Patient sample. GMS indicates General Medicine Service.
Change because of the number of team admissions on the patient's admission day. The asterisk indicates a significant difference (P<.05) from the reference group of 0 to 3 admissions for inpatient mortality and length of stay only. The dagger indicates a significant difference (P<.05) from the reference group of 0 to 3 admissions for both length of stay and total costs.
Change because of the average team census during the patient's stay. The asterisk indicates a significant difference (P<.05) from the reference group of 0 to 3 patients as the average census for length of stay only. The dagger indicates a significant difference (P<.05) from the reference group of 0 to 3 patients as the average census for both length of stay and total costs.
Ong M, Bostrom A, Vidyarthi A, McCulloch C, Auerbach A. House Staff Team Workload and Organization Effects on Patient Outcomes in an Academic General Internal Medicine Inpatient Service. Arch Intern Med. 2007;167(1):47-52. doi:10.1001/archinte.167.1.47
House staff work-hour regulations have required residency programs to reengineer inpatient services. However, few data describe how house staff workload on a patient's day of admission or on subsequent hospital days influences patient outcomes.
Retrospective cohort analysis of 5742 adults admitted to an academic general medical service between July 1, 1998, and June 30, 2001.
After multivariate risk adjustment for patient severity and other structural factors, we found that 2 different measures of house staff workload significantly affected patient outcomes. House staff workload increases on the day of admission, defined as each additional team admission on a patient's admission day, increased length of stay (difference, 3.09%; 95% confidence interval [CI], 2.22%-3.96%), total costs (difference, 2.31%; 95% CI, 1.29%-3.33%), and risk of inpatient mortality (odds ratio, 1.09; 95% CI, 1.02-1.15). Patients had an even higher mortality risk when more than 9 patients were admitted to their team on their admission day. In contrast, house staff workload increases during the patient's entire stay, defined as every additional patient added to the team average census, reduced length of stay (difference, −5.30%; 95% CI, −4.54% to −6.07%) and total costs (difference, −5.11%; 95% CI, −4.20% to −6.00%). Reductions in length of stay and costs were most striking when the team average census exceeded 15 patients.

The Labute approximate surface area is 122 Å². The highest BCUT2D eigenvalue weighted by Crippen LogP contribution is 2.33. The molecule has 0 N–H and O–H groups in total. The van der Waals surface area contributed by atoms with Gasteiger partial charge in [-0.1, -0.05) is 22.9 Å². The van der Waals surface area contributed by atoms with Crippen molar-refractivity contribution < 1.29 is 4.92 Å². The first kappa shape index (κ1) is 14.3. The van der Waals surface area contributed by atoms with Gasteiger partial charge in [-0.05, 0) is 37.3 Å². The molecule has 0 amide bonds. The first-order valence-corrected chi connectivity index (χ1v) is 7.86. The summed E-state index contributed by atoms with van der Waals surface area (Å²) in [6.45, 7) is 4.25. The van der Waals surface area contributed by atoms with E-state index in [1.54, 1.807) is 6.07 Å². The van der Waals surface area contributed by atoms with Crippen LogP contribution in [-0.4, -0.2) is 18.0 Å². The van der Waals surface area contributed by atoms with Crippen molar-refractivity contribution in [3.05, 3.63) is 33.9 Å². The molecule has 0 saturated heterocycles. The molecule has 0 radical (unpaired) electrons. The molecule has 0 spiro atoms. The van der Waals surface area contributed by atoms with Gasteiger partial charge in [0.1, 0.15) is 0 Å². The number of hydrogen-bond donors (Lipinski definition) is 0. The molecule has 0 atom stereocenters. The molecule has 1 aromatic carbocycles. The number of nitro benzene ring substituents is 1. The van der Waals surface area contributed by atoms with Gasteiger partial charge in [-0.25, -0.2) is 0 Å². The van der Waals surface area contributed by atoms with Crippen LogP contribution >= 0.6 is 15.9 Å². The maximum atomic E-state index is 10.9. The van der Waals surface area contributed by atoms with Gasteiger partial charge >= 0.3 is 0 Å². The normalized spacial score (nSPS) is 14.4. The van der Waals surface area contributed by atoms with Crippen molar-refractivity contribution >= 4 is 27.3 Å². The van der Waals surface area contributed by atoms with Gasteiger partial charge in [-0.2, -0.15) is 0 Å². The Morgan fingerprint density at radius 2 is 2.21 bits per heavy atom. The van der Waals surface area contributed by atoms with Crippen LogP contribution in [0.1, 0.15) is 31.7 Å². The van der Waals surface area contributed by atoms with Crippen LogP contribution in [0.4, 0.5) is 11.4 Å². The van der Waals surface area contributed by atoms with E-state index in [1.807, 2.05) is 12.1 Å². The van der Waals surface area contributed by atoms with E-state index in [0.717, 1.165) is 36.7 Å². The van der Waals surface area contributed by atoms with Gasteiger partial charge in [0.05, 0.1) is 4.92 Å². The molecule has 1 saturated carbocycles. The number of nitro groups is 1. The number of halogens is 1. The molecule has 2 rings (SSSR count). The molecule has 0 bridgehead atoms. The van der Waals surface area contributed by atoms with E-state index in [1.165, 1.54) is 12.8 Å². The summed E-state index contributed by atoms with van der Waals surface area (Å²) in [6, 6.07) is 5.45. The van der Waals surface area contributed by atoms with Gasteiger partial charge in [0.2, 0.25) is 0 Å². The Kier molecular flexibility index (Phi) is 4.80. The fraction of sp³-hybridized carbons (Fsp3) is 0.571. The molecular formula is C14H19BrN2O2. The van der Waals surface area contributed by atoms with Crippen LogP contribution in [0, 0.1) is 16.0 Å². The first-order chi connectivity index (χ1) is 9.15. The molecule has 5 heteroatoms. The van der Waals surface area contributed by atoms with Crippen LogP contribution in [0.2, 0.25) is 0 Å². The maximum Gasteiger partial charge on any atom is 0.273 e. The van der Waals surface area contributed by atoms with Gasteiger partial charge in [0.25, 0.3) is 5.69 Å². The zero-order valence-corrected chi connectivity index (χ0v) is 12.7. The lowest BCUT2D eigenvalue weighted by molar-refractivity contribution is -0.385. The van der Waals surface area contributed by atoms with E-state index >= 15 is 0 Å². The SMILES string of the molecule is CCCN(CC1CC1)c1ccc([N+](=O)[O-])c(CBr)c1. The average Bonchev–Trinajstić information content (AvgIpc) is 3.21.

Our findings suggest that higher house staff workload on admitting days—when fewer backup resources are available—increases resource use and may increase inpatient mortality. Conversely, a higher average team census was associated with reduced resource use, perhaps reflecting service-level adaptations to workload. Future studies should confirm these findings in larger trials.
Residency training programs are constantly reinventing themselves to meet local needs. New duty-hour reduction requirements for house staff have led to substantial reengineering of residency team structures.1,2 Residency programs ideally want to ensure that these changes improve or have no effect on patient outcomes, such as death, readmission, length of stay, and total costs. However, there are few studies that address these topics.3